What is SBAS
SBAS uses satellites as well as ground-based infrastructure to improve the accuracy, speed and availability of basic satellite navigation signals, like GPS. New Zealand and Australia are working together on a trial of a satellite navigation system known as SBAS - satellite-based augmentation system.
Where is SBAS used?
SBAS is already in use in the United States, Europe, Japan and India. While New Zealand and Australia currently have good access to GPS, we do not currently have access to SBAS.
Benefits of SBAS
This system will make existing satellite navigation systems like GPS even more accurate and reliable than they are now. It allows errors to be identified in these systems, so they can be adjusted to be more precise for New Zealand. This will make them more useful for:
- intelligent transport systems like self-driving cars
- unmanned aerial deliveries
- precision agriculture, forestry
- smart phone-based services.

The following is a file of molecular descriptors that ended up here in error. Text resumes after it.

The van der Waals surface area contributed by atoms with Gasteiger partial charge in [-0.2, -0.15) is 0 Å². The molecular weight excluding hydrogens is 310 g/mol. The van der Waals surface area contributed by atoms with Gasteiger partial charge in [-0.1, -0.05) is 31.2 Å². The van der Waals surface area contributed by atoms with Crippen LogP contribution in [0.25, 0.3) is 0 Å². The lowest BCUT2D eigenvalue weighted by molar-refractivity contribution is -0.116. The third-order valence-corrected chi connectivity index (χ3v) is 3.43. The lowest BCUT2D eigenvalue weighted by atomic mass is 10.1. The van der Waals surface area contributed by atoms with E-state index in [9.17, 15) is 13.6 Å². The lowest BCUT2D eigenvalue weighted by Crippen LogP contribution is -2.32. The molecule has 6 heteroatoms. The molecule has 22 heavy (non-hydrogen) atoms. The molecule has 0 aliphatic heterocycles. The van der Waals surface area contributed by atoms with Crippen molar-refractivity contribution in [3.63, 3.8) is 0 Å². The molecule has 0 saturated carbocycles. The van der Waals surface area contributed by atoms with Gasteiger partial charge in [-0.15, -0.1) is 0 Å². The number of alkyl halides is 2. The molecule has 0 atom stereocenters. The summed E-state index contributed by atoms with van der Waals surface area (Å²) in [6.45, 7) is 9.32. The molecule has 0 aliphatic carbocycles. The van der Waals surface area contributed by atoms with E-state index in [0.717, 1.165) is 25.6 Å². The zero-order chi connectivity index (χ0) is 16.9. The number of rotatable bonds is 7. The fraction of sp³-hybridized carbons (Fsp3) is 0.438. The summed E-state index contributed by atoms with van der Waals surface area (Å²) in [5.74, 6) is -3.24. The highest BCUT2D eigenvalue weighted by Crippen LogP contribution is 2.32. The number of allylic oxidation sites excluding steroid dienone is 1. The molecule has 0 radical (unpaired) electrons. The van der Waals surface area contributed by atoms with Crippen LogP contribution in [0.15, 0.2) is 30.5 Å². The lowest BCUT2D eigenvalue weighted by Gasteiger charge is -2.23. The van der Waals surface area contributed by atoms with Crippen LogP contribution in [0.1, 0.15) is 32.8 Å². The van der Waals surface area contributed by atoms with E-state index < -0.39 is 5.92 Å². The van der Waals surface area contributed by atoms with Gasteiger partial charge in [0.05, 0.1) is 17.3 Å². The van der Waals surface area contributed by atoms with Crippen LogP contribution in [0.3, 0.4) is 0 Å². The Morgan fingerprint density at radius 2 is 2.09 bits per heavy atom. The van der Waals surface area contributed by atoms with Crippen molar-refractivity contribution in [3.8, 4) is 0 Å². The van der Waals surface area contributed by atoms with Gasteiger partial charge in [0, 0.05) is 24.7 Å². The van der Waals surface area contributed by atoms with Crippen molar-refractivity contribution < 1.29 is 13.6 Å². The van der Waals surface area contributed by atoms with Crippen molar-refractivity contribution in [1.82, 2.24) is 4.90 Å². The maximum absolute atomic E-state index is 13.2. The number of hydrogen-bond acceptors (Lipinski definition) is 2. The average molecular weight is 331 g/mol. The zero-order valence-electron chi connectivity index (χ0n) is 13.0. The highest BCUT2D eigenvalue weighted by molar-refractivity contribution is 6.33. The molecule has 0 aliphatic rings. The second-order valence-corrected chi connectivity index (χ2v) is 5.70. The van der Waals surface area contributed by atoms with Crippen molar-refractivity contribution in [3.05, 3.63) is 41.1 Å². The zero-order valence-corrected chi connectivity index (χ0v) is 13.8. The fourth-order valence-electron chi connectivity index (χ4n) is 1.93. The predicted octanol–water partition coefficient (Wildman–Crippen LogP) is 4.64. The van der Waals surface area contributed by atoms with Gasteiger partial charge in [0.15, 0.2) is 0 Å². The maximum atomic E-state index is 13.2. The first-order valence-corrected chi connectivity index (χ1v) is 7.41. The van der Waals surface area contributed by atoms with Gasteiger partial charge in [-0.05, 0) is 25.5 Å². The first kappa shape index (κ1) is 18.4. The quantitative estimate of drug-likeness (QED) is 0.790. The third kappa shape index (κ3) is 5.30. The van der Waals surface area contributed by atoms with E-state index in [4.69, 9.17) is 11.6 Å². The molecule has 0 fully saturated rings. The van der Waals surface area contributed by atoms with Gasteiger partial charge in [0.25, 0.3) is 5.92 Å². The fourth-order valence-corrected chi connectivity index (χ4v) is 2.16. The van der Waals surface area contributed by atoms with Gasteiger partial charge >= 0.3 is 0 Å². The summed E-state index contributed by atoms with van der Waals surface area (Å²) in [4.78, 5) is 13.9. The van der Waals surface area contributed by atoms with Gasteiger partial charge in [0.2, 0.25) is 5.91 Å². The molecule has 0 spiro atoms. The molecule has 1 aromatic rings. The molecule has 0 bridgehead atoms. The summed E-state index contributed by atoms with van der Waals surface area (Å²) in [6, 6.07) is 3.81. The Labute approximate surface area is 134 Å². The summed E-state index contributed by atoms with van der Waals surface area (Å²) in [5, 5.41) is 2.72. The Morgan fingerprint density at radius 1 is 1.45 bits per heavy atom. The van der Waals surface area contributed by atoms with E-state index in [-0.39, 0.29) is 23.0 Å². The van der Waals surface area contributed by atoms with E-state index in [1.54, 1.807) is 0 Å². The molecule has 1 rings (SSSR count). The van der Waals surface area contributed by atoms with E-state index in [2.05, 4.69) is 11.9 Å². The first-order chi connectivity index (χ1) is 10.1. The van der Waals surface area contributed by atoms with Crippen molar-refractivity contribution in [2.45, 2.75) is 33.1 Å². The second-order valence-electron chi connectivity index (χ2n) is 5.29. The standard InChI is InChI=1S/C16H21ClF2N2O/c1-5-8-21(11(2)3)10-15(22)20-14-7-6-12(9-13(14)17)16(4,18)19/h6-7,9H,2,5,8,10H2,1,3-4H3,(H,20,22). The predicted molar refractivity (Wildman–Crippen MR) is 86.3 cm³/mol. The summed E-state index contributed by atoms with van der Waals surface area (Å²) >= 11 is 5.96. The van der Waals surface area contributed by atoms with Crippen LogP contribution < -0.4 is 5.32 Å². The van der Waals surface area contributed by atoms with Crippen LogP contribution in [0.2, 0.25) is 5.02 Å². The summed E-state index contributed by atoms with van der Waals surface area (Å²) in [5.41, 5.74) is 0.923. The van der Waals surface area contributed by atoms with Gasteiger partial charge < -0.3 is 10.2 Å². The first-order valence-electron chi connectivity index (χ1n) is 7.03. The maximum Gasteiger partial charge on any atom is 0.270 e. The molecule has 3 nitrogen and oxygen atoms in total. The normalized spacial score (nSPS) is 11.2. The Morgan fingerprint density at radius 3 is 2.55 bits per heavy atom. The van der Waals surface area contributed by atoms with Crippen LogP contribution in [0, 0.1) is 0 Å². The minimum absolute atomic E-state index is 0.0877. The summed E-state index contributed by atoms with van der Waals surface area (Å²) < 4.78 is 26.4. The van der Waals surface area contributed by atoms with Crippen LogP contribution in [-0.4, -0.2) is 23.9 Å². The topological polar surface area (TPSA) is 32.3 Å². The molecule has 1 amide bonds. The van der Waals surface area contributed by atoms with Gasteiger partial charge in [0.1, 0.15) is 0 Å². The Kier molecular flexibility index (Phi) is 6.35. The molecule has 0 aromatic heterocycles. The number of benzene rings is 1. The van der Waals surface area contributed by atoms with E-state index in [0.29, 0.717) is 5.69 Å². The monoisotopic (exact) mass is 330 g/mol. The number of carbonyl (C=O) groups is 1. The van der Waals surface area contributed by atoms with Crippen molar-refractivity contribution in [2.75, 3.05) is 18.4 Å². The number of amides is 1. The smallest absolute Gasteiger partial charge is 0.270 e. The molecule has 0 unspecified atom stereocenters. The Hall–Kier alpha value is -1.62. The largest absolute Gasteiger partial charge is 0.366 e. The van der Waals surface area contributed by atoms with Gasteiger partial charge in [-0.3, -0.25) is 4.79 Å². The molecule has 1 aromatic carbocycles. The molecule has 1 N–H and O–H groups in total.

In the longer term, the use of SBAS could be used for air navigation. It could help aircraft to land in worse weather at regional airports and heliports without the need for expensive ground-based landing aids.
There are also potential longer-term benefits for road safety and congestion management.
This technology will be trialled in both countries in 2017 and 2018. LINZ (Land Information New Zealand) is working with Geoscience Australia on this trial. It will improve the accuracy of GPS and other satellite navigation systems, so accurate positioning information can be received anytime and anywhere across New Zealand.
The trial programme will evaluate the potential benefits of SBAS. The results will be used to help decide whether New Zealand should develop an operational SBAS.